Food & Drink

Trend We Love: ramen, ramen everywhere

Trend We Love: ramen, ramen everywhere

Hello, Asian street food, goodbye rustic Italian. Ramen has supplanted spaghetti as the noodle of the moment. Below, our definitive ramen chronology:

  • In April, just before the onslaught of new noodle shops from Japan and Vancouver, local chain Kenzo launched a fourth location.
  • Kinton, the ramen shop from Guu owner James Kim, opened in May with a Japanese-by-way-of-Vancouver chef and immediate lineups.
  • In September, the tiny Sansotei opened on Dundas west—to immediate lineups.
  • Momofuku Noodle Bar opened its Toronto location in October. Even David Chang was surprised by the lineups.
  • About a month later, Japanese chain Santouka arrived on Dundas East. The queues have yet to subside.
  • Soon thereafter came Ramen Raijin, the city’s largest ramen shop, from the owner of Vancouver’s popular Kintaro and Motomachi Shokudo.
  • Then the owners of Yours Truly opened A-OK Foods, where they make their noodles in-house.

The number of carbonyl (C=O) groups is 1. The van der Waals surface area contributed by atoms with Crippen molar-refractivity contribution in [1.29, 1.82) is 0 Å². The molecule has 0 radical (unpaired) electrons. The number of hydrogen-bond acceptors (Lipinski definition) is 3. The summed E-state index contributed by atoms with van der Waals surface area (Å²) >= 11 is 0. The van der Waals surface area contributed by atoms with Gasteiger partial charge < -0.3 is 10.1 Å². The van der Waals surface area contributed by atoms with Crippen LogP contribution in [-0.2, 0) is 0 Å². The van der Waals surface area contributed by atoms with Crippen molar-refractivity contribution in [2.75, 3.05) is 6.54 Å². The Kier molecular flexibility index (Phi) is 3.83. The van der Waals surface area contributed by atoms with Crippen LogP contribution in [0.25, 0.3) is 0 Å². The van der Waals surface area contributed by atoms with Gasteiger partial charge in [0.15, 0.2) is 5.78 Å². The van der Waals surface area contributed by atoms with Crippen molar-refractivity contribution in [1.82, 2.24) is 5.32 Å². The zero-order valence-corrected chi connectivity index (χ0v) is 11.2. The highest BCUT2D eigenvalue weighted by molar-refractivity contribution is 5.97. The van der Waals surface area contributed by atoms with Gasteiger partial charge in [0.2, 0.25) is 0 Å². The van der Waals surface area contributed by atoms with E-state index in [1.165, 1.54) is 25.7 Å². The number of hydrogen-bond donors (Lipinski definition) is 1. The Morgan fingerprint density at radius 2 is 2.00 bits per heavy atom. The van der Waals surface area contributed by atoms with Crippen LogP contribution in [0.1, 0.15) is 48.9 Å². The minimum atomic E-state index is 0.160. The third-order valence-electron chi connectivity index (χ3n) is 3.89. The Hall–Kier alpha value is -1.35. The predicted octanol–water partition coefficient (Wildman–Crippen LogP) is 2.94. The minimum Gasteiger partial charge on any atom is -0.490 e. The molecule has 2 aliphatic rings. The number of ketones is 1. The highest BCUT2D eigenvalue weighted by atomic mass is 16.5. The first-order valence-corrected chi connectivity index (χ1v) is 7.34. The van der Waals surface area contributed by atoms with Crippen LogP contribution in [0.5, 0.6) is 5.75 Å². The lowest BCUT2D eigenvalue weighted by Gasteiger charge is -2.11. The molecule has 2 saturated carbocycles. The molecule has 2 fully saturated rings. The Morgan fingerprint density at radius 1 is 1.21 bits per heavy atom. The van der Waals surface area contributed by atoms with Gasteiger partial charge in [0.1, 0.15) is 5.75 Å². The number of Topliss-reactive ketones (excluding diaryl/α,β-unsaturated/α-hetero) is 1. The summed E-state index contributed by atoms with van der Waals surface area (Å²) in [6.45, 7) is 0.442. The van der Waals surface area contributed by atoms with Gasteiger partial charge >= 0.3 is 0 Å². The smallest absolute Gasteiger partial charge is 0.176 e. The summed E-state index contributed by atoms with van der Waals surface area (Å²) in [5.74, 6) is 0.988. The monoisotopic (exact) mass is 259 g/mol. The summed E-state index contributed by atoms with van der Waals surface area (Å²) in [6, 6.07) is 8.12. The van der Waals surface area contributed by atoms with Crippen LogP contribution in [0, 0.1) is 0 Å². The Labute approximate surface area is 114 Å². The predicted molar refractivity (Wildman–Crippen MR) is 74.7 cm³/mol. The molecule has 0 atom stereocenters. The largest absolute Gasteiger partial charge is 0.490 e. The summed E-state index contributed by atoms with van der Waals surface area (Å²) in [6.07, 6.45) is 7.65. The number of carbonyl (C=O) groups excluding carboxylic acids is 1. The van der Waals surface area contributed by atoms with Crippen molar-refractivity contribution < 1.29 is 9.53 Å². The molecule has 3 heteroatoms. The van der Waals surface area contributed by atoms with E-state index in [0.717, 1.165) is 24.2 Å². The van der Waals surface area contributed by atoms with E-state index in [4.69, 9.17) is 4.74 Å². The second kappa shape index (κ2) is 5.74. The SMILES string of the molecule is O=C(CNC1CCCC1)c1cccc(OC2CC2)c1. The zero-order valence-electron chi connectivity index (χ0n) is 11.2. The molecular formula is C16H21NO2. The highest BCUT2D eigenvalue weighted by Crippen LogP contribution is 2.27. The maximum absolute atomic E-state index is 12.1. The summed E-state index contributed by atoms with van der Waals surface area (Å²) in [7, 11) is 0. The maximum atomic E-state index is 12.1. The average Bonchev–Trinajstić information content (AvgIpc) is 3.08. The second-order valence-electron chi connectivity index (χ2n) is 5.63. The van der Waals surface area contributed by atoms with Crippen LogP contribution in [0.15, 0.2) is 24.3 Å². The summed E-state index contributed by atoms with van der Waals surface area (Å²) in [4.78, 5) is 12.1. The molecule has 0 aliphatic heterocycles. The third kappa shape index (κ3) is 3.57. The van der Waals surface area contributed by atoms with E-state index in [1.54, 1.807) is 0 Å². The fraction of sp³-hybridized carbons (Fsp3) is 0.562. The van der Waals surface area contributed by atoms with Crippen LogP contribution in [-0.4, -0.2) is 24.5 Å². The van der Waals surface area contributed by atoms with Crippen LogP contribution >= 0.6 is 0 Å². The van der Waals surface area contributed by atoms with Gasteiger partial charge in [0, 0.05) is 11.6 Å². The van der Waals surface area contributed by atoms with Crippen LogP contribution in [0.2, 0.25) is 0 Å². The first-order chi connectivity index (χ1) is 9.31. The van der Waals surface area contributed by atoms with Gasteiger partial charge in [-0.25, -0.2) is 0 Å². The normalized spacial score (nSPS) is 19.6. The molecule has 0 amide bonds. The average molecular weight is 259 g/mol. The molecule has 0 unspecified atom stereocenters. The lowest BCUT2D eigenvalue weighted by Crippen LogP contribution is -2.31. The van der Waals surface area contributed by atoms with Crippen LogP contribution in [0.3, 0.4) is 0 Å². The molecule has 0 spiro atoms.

• Ryoji Ramen and Izakaya, a chain from Okinawa, touched down on College Street earlier this year.
  • Although not really a noodle shop, Vancouver’s Kingyo opened in Cabbagetown and took the best ramen title with its pork tantan.
  • Then came our list of the city’s ten best bowls.
  • The trend-savvy organizers behing the Food Truck Eats events hopped on the ramen bandwagon for the sold-out Slurp Noodlefest last month at The Great Hall (a sequel is planned for April 20).
  • Finally, a trio of Torontonians is developing an app to help explain the components of ramen to young children. No, really.


Sign up for Table Talk, our free newsletter with essential food and drink stories.

By signing up, you agree to our terms of use and privacy policy.
You may unsubscribe at any time.

This site is protected by reCAPTCHA and the Google Privacy Policy and Terms of Service apply.


Big Stories

The Battle for Leslieville: Gentrification, opioids and murder in the city’s most divided neighbourhood
Deep Dives

The Battle for Leslieville: Gentrification, opioids and murder in the city’s most divided neighbourhood